A Pinch and a Punch…March 11, 2012 at 12:38 am | Posted in Aunt Fanny, Eating and Drinking | Leave a comment
Tags: Dutch East India Company, Old Dutch punch, punch, Rack punch, VOC
Today we visited VOC, a modern day version of a 17th century punch house. VOC stands for Vereenigde Oost-Indische Compagnie (the Dutch East India Company) and the drinks have a Dutch and/or nautical feel with barrel-aged rums, genevers and punches with plenty of exotic herbs and spices of the sort traded from the East back in the day. I was hoping to channel something of the spirit of H.J.K.: Henry John Kirrin, great-great-great-grandfather of George and captain of the ship which, long ago, was wrecked at the mouth of Kirrin Bay upon its return from a sea voyage. H.J.K. was bringing back gold bars rather than the sort of commodities the Dutch and British East India companies generally traded but it’s hard to link the Famous Five to everything so please go with me on this.
Situated near King’s Cross, VOC is small but perfectly formed with comfy sofas, excellent glassware and maritime-inspired decor and objets trouvés scattered about. There’s an extensive and imaginative drinks menu too which includes three types of punch as well as unusual cocktails and a selection of barrel aged drinks including spiced rum and bergamont grog. We restricted ourselves to punch, sampling first the Old Dutch Punch (“Bols Genever barrel-aged with lemon oils and zest, Dutch tea, bitters, cloves and honey – served over hand-cracked ice”) (pictured above) and then the Rack Punch (“Ceylon Arrack rested with citrus oils, coriander seed, cloves, cinnamon and sugar”). The Old Dutch was the nicest, I thought.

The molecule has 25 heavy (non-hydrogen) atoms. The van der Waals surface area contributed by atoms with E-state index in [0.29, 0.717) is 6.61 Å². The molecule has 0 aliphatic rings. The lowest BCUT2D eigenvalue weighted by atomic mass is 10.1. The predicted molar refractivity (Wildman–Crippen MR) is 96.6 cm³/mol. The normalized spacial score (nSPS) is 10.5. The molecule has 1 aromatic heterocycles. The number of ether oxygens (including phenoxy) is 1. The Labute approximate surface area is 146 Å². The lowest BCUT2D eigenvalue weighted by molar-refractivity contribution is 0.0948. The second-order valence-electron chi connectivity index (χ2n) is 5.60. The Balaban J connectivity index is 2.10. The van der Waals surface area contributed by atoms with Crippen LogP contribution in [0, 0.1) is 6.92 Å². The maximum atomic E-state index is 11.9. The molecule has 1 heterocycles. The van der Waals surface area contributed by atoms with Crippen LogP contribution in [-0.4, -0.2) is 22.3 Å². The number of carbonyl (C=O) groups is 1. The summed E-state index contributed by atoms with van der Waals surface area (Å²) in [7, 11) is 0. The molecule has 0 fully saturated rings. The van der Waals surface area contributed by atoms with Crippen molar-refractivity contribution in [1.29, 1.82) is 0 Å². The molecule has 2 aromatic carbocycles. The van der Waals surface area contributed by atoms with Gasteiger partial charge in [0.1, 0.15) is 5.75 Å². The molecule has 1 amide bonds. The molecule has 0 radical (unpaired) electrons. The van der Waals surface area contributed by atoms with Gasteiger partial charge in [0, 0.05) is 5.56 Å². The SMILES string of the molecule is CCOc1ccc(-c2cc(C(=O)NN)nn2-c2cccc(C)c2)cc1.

The drinks were excellent but when we decided to sample some of the food offerings, listed on the menu under the enticing heading ‘In the heat of battle: Dishes eaten cold’, we were sadly disappointed. It wasn’t that the sherry-washed cheeses with bread, the vermouth cured olives, or the sailor’s bruschetta failed to live up to expectations but rather that we were told these had been replaced with a Japanese menu. Now, in ordinary circumstances I adore Japanese food but in the context of VOC it seemed a bit strange. True, the the Dutch East India Company was one of the few European organisations to have (very limited) contact with Japan during its Edo period of seclusion, but it’s pretty tenuous – even more so than my effort to link this bar visit to the Famous Five – and you can’t really do a 17th century punch house concept in a half-hearted fashion, can you?
Anyway, the mystery was solved when we visited the conveniences before leaving and stepped into an entirely different world behind the bar door – a huge Japanese restaurant with drunken girls taking pictures of each other in the toilets. Most surreal and a bit of a mood breaker. So, while I liked elements of VOC very much I have reservations too. However, I feel I may be able to overcome them in order to go back to try the Raspberry Shrub cocktail (“Pampero Especial bottled with fresh lemon juice, sugar and fresh raspberries – bottle matured for at least one week’) – surely something that would appeal to the palate of Henry John Kirrin’s great-great-granddaughter Fanny. She’s a dab hand at growing and bottling raspberries and I imagine she’s sorely in need a stiff cocktail from time to time to cope with her eccentric husband and adventurous daughter, nephews and niece.